Ringling Brothers Circus in United States

Ringling Brothers Circus

First elephant1888
Stopped elephants1919
Closed down1919
CountryUnited States

Elephants owned, residing and performing with Ringling Brothers and Barnum & Bailey Circus can be found at several different locations, which have been divided up for clarification of record keeping and to give a better idea of herd identifications. They include:
- Ringling Brothers Circus (1884 - 1918)
- Barnum & Bailey Circus (1888 - 1918)
- Ringling Brothers and Barnum & Bailey Circus (1919 - 1968)
- Ringling Brothers and Barnum & Bailey Circus Blue Unit (1969 - present)
- Ringling Brothers and Barnum & Bailey Circus Red Unit (1969 - present)
- Ringling Brothers and Barnum & Bailey Circus Gold Unit (1988 - present)
- Ringling Brothers and Barnum & Bailey Circus European Tour (1963 - 1964)
- Circus World at Polk City (1974 - 1984
- Ringling Retirement Farm at Williston (1984 - 2010)
- Ringling Brother's Center for Elephant Conservation (1995 - present)

The Ringling Bros Circus was founded by seven Ringling brothers, Albert (1852-1916), August (1854-1907), Otto (1858-1911), Alfred T. (1862-1919), Charles (1864-1926), John (1866-1936), and Henry (1869-1918).

The Ringling Brothers Circus began in 1884 using the title "Yankee Robinson and Ringling Brothers", the only time the Ringlings ever gave themselves second billing. It was a small circus at first, conveyed by wagons, and differed little from scores of other little shows that transversed limited geographic areas.

By the late 1880s, however, the circus had established itself as one of the largest and best-run circuses in the country. John Ringling served as the advance man and Charles Ringling assumed the role of the manager.

1888: "The Ringlings got their first elephants in 1888 "Babe" and "Fannie" (an African) and they walked overland. Mickey Mann became elephants superintendent. (Source: The Ringling elephants 1888-1968)
1892: Babe, Jule and Lou were added. G. W. Ezell was superintendent. Some sources also mention the elephants Zip and Queen during this year. (Source: The Ringling elephants 1888-1968)
1893: Zip died and Queen was sold to G Hall. The show toured with Babe, Jule, Fannie, Lou, Fanchon, Prince, Duke and Sultan. Mark Monro was elephant superintendent. (Source: The Ringling elephants 1888-1968)
1894: By the time Edouard "Perl" Souder took over the herd in 1894 the show moved on 39 railroad cars with 3 more ahead and carried 8 elephants.
1895: 15 elephants: Babe, Jule, Fannie, Lou, Fanchon, Prince, Duke, Sultan, Abdallah, Babylon, Corsair, Emperor, Pasha, Hortense, Trilby. (Source: The Ringling elephants 1888-1968)
1896: 12 August Baldy and Jennie were added to the herd. (Now total 17), and at tour start the Lockart group (among them Lockhart Jennie, Lockhart Nelly and Lockhart Charlie) was added. (Source: The Ringling elephants 1888-1968)
The herd ballooned up to 23 and included the five Lockhart elephants from England which the Ringlings later bought and Souder worked for many years.
William Buckles Woodcock
1897: Route book adverts 25 elephants. Keddah was added this year. (Source: The Ringling elephants 1888-1968)
1904: The Ringling's purchased 8 elephants from Hagenbeck in 1904 according to Lorenz H. book.[Source]
1905: 24 elephants. James Bailey, sole proprietor of the Adam Forepaugh and Sells Bros. Circus, set up an auction of the show�s equipment but ended up purchasing everything back and sold half of the interest to the Ringling Brothers.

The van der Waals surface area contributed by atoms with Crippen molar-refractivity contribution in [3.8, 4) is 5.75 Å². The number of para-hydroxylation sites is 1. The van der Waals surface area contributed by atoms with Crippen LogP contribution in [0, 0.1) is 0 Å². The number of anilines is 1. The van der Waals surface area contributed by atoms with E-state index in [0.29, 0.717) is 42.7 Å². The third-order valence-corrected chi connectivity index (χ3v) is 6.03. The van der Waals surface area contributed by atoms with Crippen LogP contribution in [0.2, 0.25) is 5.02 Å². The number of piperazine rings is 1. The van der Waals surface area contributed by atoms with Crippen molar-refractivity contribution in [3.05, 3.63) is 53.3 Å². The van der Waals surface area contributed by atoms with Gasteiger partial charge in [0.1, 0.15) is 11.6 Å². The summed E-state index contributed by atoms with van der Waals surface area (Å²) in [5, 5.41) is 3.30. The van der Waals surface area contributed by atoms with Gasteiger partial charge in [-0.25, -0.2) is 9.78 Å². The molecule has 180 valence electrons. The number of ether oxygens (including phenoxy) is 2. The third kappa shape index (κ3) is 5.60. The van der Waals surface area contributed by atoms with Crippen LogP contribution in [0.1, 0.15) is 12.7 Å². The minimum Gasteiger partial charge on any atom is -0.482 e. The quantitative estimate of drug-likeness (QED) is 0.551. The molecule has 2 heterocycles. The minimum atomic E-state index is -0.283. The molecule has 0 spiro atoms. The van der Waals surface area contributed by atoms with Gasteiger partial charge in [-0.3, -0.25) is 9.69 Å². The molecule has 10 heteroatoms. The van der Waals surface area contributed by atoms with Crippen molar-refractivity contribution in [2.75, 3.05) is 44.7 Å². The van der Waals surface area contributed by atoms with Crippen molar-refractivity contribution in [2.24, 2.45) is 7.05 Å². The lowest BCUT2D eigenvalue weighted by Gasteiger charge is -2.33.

1906: Ringling�s acquired complete ownership of the Adam Forepaugh and Sells Bros. Circus from James Bailey�s widow.
1907: The brothers purchased the Barnum & Bailey circus and ran the two circuses separately until they merged them into one unit 1919, Ringling Brothers and Barnum & Bailey Circus, when they also moved the winter quarters to Sarasota, Florida.
1908: After the Ringlings bought the Barnum Show in November of '07 they decided to take 4-Paw-Sells off the road.
Now with surplus elephants on hand, eight were leased to the Gollmars and six went to the Barnum Show but upon arrival in Bridgeport a fire in the bull car took the life of the big African male "Mike".
The surviving five brought the 1908 Barnum herd up to 22."

William Buckles Woodcock
1910: There is a new elephant with the show. It is only thirty-six inches high, and is a big feature in the menagerie.
New York clippings 1910
1910: 22 elephants at Ringling, 20 elephants at Barnum and Baileys, and 10 elephants at Forepaugh and Sells.
1911: 21 elephants: Modoc, Baldy, Big Jennie, Lockhart Jennie, Lockhart Nellie, Babe and Trilby. Among added elephants during the years before were: Clara, Judy, Juno, Bessie, Jess, John, Dutch (Duchess), Hattie (Haddie), Sammy, Mary, Hazel, Pinto, Clyde and Wilhelmina. 21 elephants. (Source: The Ringling elephants 1888-1968, Circus parades Charles Philip Fox, page 111). From Buckles Woodcocks blog:

1912: Total 28 elephants? Another 7 elephants added from Forepaugh 1912: (Source: The Ringling elephants 1888-1968) 1. Ringling Nelly, 2. Columbia, 3. Veneda (Venita, Vanita, Jenny), 4. Dutch (Duchess), 5. Sells Queen, 6. Romeo, and 7. ?? (presently unknown name)
1918: George Denman listed Clara,Judy, Juno, Bessie, John, Dutch (Duchess), Hattie (Haddie), Sammy, Modoc, Queen, Jennie, Mary, Baby, Hazel, Pinto, Clyde, Nelly, Trilby, Rio, Wilhelmina, Romeo, Venta and Columbia. (Source: The Ringling elephants 1888-1968)
1918 Jennie died in Columbus, Ohio.
1919: Merged into Ringling Brothers and Barnum & Bailey Circus. Guestbook Recent changes-updates Glossary - Encyclopedia Frequently asked questions Elephant Facts & Trivia Evolution Extinct:Proboscidea Species Anatomy Diseases People Care Footcare Training Breeding Database Location database Shiva Organizations Literature F Posters Website Webrings Contact Selected links News